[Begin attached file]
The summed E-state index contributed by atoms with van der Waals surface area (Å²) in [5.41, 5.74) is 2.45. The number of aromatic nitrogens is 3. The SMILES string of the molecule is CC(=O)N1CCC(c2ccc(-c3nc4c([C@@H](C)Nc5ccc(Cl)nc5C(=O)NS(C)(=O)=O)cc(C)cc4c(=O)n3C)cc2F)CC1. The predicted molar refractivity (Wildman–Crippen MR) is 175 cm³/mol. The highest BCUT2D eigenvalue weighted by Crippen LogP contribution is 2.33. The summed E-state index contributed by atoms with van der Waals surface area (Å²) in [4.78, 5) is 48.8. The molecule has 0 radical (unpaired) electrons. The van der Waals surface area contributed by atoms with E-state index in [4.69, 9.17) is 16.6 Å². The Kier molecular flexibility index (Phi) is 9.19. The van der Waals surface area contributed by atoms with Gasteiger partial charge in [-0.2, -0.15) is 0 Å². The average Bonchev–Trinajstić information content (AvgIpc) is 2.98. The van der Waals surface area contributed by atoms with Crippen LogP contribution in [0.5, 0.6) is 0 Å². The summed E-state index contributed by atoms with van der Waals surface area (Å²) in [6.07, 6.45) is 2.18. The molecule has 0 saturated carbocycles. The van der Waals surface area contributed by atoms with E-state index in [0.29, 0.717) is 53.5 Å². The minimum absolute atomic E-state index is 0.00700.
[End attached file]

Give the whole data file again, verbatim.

The summed E-state index contributed by atoms with van der Waals surface area (Å²) in [5.41, 5.74) is 2.45. The number of aromatic nitrogens is 3. The SMILES string of the molecule is CC(=O)N1CCC(c2ccc(-c3nc4c([C@@H](C)Nc5ccc(Cl)nc5C(=O)NS(C)(=O)=O)cc(C)cc4c(=O)n3C)cc2F)CC1. The predicted molar refractivity (Wildman–Crippen MR) is 175 cm³/mol. The highest BCUT2D eigenvalue weighted by Crippen LogP contribution is 2.33. The summed E-state index contributed by atoms with van der Waals surface area (Å²) in [4.78, 5) is 48.8. The molecule has 0 radical (unpaired) electrons. The van der Waals surface area contributed by atoms with E-state index in [4.69, 9.17) is 16.6 Å². The Kier molecular flexibility index (Phi) is 9.19. The van der Waals surface area contributed by atoms with Gasteiger partial charge in [-0.2, -0.15) is 0 Å². The average Bonchev–Trinajstić information content (AvgIpc) is 2.98. The van der Waals surface area contributed by atoms with Crippen LogP contribution in [0.5, 0.6) is 0 Å². The summed E-state index contributed by atoms with van der Waals surface area (Å²) in [6.07, 6.45) is 2.18. The molecule has 0 saturated carbocycles. The van der Waals surface area contributed by atoms with E-state index in [0.29, 0.717) is 53.5 Å². The minimum absolute atomic E-state index is 0.00700.